The base row is Oslo. Then in every other stitch I do button hole stitch. then a row of regular button hole stitch. All stitches are tightened around my needle. When I do another Oslo stitch row, I pick up one button hole stitch and do an Olso stitch, then I do one Oslo stitch unattached to the previous row.
I increased on the Oslo stitch row and the first button hole stitch row at the edges, which gave about a 60 degree triangle. I wanted about 90 degrees for a shawl, so maybe I should have increased every row and stopped thinking like a knitter! So this will be a pointy edged scarf, instead of a shawl.
The piece is curling A LOT and I have to untwist my yarn on my needle often. I think I’m going to have to block this. Though, most nalbound items, I don’t block.
Anyhoo – hopefully that’s enough info to play with or inspire you to try your own nalbinding lace!
We’ll start building up loops on and behind our thumb for a nice clean start to our work. There’s more than one way to do this. Here’s my favorite. I’ll be setting up for Finnish 2+2 stitch.
1. From inside of thumb to outside of thumb, wrap yarn around thumb (over nail and around) twice. The first wrap should go over the tail to lock it down.
2. Pull working yarn back and put needle under the loops on your thumb (on the inside of thumb), then pull through. This will secure the tail and give you the same setup as your stitches, with the working yarn under the thumb loop. (You want only 2 loops around your thumb at the end of this step.)
3. Pull top loop off thumb to do an Oslo Stitch (1 on thumb, 1 behind thumb).
4. Push 1 loop back behind thumb. Do one Mammen stitch (1 on thumb, 2 behind). (2 sts completed now)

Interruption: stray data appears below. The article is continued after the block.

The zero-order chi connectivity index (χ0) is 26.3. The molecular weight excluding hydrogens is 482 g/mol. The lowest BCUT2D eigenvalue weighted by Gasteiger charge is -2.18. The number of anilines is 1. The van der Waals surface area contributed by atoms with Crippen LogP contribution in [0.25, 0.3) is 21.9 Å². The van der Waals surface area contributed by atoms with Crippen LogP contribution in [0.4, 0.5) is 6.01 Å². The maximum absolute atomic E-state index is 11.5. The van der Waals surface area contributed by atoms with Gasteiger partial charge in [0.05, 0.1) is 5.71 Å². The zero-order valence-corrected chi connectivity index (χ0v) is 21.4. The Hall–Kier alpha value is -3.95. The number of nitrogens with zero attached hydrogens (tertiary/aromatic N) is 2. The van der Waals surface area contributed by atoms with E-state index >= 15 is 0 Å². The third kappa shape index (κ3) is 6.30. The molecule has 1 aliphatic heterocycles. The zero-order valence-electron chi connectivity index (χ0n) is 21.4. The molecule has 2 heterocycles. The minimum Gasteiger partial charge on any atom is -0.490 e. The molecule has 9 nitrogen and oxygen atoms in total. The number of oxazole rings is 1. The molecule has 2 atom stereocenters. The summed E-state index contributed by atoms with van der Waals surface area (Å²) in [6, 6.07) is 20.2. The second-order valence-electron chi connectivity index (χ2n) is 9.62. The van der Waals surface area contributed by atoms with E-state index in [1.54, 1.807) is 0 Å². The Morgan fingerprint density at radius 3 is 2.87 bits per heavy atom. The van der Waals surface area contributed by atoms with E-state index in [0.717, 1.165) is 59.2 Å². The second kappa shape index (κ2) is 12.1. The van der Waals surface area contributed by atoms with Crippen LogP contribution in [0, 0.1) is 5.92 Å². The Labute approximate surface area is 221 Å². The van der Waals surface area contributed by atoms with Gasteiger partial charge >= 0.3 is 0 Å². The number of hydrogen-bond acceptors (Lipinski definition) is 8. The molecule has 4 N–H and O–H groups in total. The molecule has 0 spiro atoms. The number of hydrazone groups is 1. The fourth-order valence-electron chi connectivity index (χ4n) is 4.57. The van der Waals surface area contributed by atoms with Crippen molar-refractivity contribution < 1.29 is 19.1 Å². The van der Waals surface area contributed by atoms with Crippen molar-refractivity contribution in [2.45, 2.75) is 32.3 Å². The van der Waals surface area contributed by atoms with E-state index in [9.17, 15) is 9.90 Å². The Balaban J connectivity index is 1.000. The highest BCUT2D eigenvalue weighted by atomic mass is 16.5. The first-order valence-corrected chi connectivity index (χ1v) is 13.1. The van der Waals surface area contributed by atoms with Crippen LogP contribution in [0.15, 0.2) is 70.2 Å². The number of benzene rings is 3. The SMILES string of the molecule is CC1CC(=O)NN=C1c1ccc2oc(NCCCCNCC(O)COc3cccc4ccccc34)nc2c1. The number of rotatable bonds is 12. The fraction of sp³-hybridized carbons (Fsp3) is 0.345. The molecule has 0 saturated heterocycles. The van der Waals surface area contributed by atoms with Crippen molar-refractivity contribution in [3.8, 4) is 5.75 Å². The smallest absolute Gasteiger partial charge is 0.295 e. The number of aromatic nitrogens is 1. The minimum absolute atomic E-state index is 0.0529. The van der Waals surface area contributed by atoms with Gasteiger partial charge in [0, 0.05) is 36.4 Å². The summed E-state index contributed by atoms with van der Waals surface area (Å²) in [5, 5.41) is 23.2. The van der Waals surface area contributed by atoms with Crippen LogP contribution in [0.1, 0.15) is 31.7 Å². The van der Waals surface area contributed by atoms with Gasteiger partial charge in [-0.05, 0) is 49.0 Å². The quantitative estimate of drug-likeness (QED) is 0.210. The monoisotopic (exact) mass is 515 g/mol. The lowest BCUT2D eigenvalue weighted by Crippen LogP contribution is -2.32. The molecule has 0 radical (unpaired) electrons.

5. Now you are ready for Finnish 2+2 (2 on thumb and 2 behind) in the same 2 loops behind thumb. (St number 3).
Now you’re ready to go with more Finnish 2+2 stitches in the usual manner.
This same build up start can be used when attaching a new row to an existing row of work. (Say we want to add a short row for shaping, or attach another strand to make a braid, etc.) Just put the two loops on your thumb and push one back, then pick up the loop of your stitch on the existing work and continue your new stitches as you would in the directions above.
A few days ago, I saw a nalbound sock on one of the Facebook nalbinding groups, and wasn’t sure how the creator did that effect. She didn’t answer (and I wasn’t surprised – the group isn’t in English and that’s all I speak).
So I worked on a set of samples, so I could figure out that ridged effect and so I could more clearly see the difference between different types of connections for nalbinding. Here are my samples and what I learned.
(– Updated 2/4/2015 to show the needle in position for the connections. Samples done in Oslo stitch.)
Nalbinding Stitch Connection – F1 – You put the needle through the front of the top loop of next stitch in the previous row. A very flexible join to the row. The Oslo stitch has nice drape with this connection.
Nalbinding Stitch Connection – F2 – You put the needle in the front of the loop for the next stitch in the previous row, and also the previous stitch in that row (aka the loop that has a stitch in it already). A denser fabric, solid join.
Nalbinding Stitch Connection – B1 – You put the needle through the back of the top loop of next stitch in the previous row. Tighter than the F1 connection and it gives an interesting texture between the rows – almost like weaving.
Nalbinding Stitch Connection – M1 – You put the needle through the front of the middle of next stitch (the part of the stitch that lays in the opposite direction) in the previous row. Dense fabric with ridges on the back.
M1 (back side)
Nalbinding Stitch Connection – M1 in back – You put the needle through the middle of next stitch (the part of the stitch that lays in the opposite direction) on the back side of your work in the previous row. Dense fabric with ridges on the front. I’m pretty sure this is how the ridged socks were done.
Nalbinding Stitch Connection – M1+F1 – You put the needle through the front of the middle of next stitch (the part of the stitch that lays in the opposite direction) and the top loop of that stitch in the previous row. Dense fabric with no ridges.
*Note: There is another connection I’ve seen B1+F1 for the Asle stitch. But “B1” means “bottom loop” here. Just so you know.
So, there you have it. I’d like to encourage you to make your own samples like this so you can see the difference for yourself. Even different stitch samples are helpful to see what you may want to use for a project. I’d love to see your samples and hear what you learned from them!